One very popular productivity hack to improve focus is the pomodoro technique. This technique takes the assumption that people are better capable of working with short sprints rather than long dragged out sessions.
This means work for 20-40 minutes without any distractions and than take a 5-10 minute break then rinse and repeat.
From a strictly physical standpoint this technique is great, especially if you work sitting down. It forces you to take small breaks and ideally move around or stretch during those breaks. Sitting too long on a chair is very bad for your posture and getting up and stretching your hip flexors and thoracic spine is very needed for people that sit in front of computers all day.
Additionally the pomodoro technique takes into account that it is very hard to turn off your phone and not check your email for an extended period of time.
Therefore it makes you eliminate distractions by forcing you to work in total sprint mode for a relatively short period of time in regular intervals.
One great trick that you can use with the pomodoro technique is to gamify it.
There are many pomodoro apps in the app store and Google Play. they track how many pomodoros you do every day.
A good idea is to create a daily habit of completing at least 1 pomodoro and to check it off on your habit tracker for a dopamine boost. This will get your addicted to completing your pomodoros.
The apps will also keep track of your daily averages of pomodoros. Make it a daily game to try to beat those.
Eat for productivity and focus
With all these hacks we can not forget one very important fact. We are animals! This means that we have to optimize our physiology for productivity, focus and mental sharpness.
Here are some key physiological habits things you should consider:
- Sleep enough - How productive would you be if you worked drunk? Probably not very productive. Some studies show that driving when sleep deprived is as bad as driving drunk. Other studies show that sleep deprivation is associated with risks of injuries.  Case and point, get enough sleep. You will be amazed by how much your productivity improves.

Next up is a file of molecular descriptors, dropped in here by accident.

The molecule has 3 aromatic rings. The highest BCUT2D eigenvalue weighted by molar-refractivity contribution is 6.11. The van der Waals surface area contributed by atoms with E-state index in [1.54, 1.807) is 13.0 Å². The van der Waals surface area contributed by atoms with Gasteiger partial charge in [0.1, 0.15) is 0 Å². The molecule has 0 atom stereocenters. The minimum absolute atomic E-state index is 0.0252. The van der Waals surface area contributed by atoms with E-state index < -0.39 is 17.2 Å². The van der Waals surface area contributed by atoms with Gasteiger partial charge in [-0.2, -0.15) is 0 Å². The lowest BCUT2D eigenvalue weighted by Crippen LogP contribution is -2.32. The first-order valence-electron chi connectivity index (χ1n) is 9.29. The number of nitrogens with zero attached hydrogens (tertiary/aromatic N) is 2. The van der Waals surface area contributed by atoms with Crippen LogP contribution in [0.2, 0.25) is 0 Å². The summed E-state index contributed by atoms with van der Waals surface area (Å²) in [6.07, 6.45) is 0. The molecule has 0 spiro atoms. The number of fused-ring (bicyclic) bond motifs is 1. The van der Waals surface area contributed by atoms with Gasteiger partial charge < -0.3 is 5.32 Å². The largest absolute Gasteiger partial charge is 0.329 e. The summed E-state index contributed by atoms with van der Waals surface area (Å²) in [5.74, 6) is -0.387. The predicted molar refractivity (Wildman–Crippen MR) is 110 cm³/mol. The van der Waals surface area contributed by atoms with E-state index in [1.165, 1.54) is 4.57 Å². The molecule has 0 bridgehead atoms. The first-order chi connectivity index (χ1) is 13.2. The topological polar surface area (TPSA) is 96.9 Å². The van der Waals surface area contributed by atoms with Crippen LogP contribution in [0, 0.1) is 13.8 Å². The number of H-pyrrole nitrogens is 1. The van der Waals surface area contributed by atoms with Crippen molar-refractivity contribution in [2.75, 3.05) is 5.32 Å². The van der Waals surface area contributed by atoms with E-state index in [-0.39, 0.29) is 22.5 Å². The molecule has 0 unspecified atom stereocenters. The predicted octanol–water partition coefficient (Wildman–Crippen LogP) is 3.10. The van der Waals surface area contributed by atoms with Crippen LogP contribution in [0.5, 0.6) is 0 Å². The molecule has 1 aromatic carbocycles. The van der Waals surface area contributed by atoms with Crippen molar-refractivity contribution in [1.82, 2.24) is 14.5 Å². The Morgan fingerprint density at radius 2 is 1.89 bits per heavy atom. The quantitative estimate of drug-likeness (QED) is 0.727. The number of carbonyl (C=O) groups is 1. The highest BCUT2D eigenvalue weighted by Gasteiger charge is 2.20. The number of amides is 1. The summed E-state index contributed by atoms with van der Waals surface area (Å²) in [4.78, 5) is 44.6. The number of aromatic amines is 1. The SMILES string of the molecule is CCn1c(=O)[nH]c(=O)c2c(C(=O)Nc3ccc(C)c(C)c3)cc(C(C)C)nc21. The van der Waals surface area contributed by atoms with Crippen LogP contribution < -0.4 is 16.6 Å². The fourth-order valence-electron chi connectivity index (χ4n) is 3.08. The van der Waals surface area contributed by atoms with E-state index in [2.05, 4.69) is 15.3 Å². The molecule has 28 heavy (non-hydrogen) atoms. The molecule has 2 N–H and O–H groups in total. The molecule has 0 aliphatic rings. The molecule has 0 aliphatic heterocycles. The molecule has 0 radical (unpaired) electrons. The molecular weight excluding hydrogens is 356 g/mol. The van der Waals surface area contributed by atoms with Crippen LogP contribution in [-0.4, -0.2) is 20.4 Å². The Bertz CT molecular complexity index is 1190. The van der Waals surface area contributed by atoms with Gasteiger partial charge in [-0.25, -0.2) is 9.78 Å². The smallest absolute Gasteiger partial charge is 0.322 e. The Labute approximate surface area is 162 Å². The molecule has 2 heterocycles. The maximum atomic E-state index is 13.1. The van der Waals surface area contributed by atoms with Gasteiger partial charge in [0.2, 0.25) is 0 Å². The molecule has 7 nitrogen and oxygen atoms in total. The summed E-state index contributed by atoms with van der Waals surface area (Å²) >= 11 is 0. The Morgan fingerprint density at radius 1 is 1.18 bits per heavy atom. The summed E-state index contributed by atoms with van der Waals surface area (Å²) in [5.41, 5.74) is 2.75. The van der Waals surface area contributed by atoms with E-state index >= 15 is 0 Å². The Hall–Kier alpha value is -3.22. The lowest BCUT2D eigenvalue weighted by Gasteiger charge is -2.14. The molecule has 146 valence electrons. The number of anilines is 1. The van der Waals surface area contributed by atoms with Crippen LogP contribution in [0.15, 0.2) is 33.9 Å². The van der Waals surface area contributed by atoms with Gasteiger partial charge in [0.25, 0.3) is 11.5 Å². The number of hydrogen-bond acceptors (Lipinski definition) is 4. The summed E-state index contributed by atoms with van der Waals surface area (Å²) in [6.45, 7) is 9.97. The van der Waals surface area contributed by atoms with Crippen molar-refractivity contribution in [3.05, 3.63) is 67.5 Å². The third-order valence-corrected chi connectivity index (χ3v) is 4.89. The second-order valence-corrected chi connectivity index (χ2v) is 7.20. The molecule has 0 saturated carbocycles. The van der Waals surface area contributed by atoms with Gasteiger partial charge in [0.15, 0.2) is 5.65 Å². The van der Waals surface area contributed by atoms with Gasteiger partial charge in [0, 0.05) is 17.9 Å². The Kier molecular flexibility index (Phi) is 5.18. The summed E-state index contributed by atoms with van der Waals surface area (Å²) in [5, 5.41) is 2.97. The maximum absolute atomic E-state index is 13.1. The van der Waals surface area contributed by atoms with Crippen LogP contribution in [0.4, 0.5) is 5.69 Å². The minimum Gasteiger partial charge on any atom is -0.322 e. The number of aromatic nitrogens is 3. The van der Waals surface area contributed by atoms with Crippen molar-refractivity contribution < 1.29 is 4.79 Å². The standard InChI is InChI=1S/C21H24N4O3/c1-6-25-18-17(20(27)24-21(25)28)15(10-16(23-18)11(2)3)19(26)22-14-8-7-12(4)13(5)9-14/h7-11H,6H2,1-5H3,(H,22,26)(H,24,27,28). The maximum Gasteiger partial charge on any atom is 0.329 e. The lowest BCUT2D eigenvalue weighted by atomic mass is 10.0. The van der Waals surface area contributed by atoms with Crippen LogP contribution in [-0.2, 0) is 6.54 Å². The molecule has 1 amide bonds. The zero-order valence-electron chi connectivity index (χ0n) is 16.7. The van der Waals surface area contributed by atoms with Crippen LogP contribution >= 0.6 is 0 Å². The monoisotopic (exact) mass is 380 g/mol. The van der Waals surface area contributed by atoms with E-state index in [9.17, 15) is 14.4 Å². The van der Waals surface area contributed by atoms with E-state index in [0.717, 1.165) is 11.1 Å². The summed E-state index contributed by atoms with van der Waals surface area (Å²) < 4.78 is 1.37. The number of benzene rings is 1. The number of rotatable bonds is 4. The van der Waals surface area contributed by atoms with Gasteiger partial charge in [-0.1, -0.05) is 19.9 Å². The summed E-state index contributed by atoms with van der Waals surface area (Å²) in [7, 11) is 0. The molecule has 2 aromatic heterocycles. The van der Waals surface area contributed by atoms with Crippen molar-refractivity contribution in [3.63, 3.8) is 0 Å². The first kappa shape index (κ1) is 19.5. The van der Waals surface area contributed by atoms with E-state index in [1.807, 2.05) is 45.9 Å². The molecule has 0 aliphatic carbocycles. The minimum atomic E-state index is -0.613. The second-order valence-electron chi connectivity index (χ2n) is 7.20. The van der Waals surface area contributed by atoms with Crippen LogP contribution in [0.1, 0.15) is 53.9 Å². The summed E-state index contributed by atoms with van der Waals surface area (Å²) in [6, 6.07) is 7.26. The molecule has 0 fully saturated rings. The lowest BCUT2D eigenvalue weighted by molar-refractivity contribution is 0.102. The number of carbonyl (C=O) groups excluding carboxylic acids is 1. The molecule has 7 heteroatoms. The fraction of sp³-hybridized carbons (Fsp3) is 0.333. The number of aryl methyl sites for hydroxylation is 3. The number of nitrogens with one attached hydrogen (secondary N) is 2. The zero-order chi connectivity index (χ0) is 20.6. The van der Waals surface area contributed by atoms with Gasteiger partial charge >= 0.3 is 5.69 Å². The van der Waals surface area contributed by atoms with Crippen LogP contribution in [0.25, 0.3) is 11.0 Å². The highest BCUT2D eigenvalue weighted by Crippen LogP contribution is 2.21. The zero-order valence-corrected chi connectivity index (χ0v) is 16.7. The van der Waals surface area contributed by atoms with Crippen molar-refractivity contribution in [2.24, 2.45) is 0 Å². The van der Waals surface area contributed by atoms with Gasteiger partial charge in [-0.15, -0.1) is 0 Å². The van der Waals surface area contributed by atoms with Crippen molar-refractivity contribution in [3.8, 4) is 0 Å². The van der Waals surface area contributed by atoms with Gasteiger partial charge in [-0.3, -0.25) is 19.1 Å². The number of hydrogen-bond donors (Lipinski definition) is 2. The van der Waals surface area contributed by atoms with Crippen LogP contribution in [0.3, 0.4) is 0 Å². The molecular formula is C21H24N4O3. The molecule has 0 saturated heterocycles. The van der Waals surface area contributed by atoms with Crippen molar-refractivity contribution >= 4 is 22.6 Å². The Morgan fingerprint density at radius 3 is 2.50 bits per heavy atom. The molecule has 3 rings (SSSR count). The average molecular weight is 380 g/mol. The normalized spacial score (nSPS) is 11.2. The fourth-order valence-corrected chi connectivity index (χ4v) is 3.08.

- Omega 3’s and healthy fats - Fish oil, coconut oil, avocado, MCT oil, walnuts and other healthy fats increase blood flow to the brain and can improve your cognition.
- Caffeine at the right times - can also give you a boost. One trick with caffeine is not to have it right in the morning. In the morning, if you are well rested, is when you have the most energy so why have caffeine. As the day goes by and you need more energy is when you need the boost from caffeine. Therefore early afternoon may be a great time to have that cup of bullet coffee or green tea.
- Hydrate - did you know that 73% of your brain is made up of water . It’s no wonder that when you are dehydrated you can’t think clearly. Drinking water with lemon and/or lime all day is super healthy and is great to keep your mind sharp.
- Vitamins and Nootropics - In addition to the basics there are some key vitamin levels you should pay attention to. If you are low on b12 you will be a bit off your game and will have low energy levels so get that one tested.
Vitamin D is another one you should pay attention to. A great thing to do for your circadian rhythm and overall productivity is to get out into the sun as soon as you wake up in the morning. It will boost your vitamin D and kickstart serotonin production.
Other things that you can experiment with include ginseng, choline, dark chocolate and the list goes on and on. Try it and see how you feel and adjust until you find the one that works for you.
- Don’t underestimate your tasks or overestimate yourself.
- Spend lots of time analyzing your task list so that you focus on what’s truly important now.
- Plan your task(s) the night before
- Have a good task management system like the GTD
- Focus on your Most Important Task (MIT) each day first.
- Set a deadline for it
- Attack it with vigor
- And don’t start anything else until it’s done.
- Give yourself time to rest, learn and think
- Use the pomodoro technique to improve your focus and productivity
- Don’t forget that you are a biological being so make sure to sleep, hydrate, and eat for optimal productivity.